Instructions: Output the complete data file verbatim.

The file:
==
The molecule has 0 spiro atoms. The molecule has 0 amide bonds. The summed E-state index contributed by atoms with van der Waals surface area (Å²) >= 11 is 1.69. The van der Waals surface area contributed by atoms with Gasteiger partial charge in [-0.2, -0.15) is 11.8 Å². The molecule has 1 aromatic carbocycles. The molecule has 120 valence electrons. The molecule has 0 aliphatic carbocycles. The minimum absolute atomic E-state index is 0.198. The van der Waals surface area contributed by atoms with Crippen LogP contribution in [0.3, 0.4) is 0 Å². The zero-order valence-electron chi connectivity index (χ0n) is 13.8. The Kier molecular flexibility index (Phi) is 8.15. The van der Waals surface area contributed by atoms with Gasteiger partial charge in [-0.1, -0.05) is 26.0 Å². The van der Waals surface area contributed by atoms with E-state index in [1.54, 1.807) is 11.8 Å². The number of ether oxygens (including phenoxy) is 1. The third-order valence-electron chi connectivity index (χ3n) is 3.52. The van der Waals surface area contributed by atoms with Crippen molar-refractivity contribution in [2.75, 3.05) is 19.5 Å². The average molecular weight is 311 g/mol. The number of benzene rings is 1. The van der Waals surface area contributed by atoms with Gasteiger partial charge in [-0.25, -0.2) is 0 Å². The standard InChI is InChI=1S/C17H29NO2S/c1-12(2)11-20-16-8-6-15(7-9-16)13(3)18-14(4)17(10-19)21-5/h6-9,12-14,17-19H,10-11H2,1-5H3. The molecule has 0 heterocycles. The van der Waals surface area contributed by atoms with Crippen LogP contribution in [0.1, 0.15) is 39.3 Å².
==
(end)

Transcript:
The molecule has 0 spiro atoms. The molecule has 0 amide bonds. The summed E-state index contributed by atoms with van der Waals surface area (Å²) >= 11 is 1.69. The van der Waals surface area contributed by atoms with Gasteiger partial charge in [-0.2, -0.15) is 11.8 Å². The molecule has 1 aromatic carbocycles. The molecule has 120 valence electrons. The molecule has 0 aliphatic carbocycles. The minimum absolute atomic E-state index is 0.198. The van der Waals surface area contributed by atoms with Crippen LogP contribution in [0.3, 0.4) is 0 Å². The zero-order valence-electron chi connectivity index (χ0n) is 13.8. The Kier molecular flexibility index (Phi) is 8.15. The van der Waals surface area contributed by atoms with Gasteiger partial charge in [-0.1, -0.05) is 26.0 Å². The van der Waals surface area contributed by atoms with E-state index in [1.54, 1.807) is 11.8 Å². The number of ether oxygens (including phenoxy) is 1. The third-order valence-electron chi connectivity index (χ3n) is 3.52. The van der Waals surface area contributed by atoms with Crippen molar-refractivity contribution in [2.75, 3.05) is 19.5 Å². The average molecular weight is 311 g/mol. The number of benzene rings is 1. The van der Waals surface area contributed by atoms with Gasteiger partial charge in [-0.25, -0.2) is 0 Å². The standard InChI is InChI=1S/C17H29NO2S/c1-12(2)11-20-16-8-6-15(7-9-16)13(3)18-14(4)17(10-19)21-5/h6-9,12-14,17-19H,10-11H2,1-5H3. The molecule has 0 heterocycles. The van der Waals surface area contributed by atoms with Crippen LogP contribution in [0.1, 0.15) is 39.3 Å².